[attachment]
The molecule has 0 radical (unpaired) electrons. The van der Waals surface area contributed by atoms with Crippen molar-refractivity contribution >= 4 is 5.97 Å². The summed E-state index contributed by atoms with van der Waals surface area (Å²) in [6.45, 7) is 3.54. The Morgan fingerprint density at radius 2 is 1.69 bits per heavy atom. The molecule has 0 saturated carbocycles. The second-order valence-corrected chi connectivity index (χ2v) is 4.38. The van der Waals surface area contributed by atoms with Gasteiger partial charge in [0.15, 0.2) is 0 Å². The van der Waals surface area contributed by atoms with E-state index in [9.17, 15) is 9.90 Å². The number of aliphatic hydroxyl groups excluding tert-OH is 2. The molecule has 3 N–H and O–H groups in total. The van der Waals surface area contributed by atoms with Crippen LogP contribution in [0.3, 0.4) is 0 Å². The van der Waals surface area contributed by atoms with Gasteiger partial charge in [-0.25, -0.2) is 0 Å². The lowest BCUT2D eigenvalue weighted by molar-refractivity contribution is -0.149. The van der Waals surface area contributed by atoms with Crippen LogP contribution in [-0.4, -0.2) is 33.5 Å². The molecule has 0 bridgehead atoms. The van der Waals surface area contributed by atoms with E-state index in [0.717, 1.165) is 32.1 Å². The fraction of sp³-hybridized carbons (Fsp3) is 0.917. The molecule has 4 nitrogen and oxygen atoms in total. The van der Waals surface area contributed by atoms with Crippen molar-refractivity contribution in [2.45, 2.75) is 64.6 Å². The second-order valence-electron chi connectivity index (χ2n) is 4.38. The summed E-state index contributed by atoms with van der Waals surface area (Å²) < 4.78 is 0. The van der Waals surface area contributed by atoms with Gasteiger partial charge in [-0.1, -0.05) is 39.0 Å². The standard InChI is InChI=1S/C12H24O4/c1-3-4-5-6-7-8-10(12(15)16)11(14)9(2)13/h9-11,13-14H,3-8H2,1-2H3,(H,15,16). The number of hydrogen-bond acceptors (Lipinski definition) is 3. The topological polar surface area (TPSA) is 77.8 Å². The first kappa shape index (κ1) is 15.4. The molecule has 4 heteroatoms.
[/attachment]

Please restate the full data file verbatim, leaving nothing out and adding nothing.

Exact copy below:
The molecule has 0 radical (unpaired) electrons. The van der Waals surface area contributed by atoms with Crippen molar-refractivity contribution >= 4 is 5.97 Å². The summed E-state index contributed by atoms with van der Waals surface area (Å²) in [6.45, 7) is 3.54. The Morgan fingerprint density at radius 2 is 1.69 bits per heavy atom. The molecule has 0 saturated carbocycles. The second-order valence-corrected chi connectivity index (χ2v) is 4.38. The van der Waals surface area contributed by atoms with Gasteiger partial charge in [0.15, 0.2) is 0 Å². The van der Waals surface area contributed by atoms with E-state index in [9.17, 15) is 9.90 Å². The number of aliphatic hydroxyl groups excluding tert-OH is 2. The molecule has 3 N–H and O–H groups in total. The van der Waals surface area contributed by atoms with Crippen LogP contribution in [0.3, 0.4) is 0 Å². The van der Waals surface area contributed by atoms with Gasteiger partial charge in [-0.25, -0.2) is 0 Å². The lowest BCUT2D eigenvalue weighted by molar-refractivity contribution is -0.149. The van der Waals surface area contributed by atoms with Crippen LogP contribution in [-0.4, -0.2) is 33.5 Å². The molecule has 0 bridgehead atoms. The van der Waals surface area contributed by atoms with E-state index in [0.717, 1.165) is 32.1 Å². The fraction of sp³-hybridized carbons (Fsp3) is 0.917. The molecule has 4 nitrogen and oxygen atoms in total. The van der Waals surface area contributed by atoms with Crippen molar-refractivity contribution in [2.45, 2.75) is 64.6 Å². The second-order valence-electron chi connectivity index (χ2n) is 4.38. The summed E-state index contributed by atoms with van der Waals surface area (Å²) < 4.78 is 0. The van der Waals surface area contributed by atoms with Gasteiger partial charge in [-0.1, -0.05) is 39.0 Å². The standard InChI is InChI=1S/C12H24O4/c1-3-4-5-6-7-8-10(12(15)16)11(14)9(2)13/h9-11,13-14H,3-8H2,1-2H3,(H,15,16). The number of hydrogen-bond acceptors (Lipinski definition) is 3. The topological polar surface area (TPSA) is 77.8 Å². The first kappa shape index (κ1) is 15.4. The molecule has 4 heteroatoms.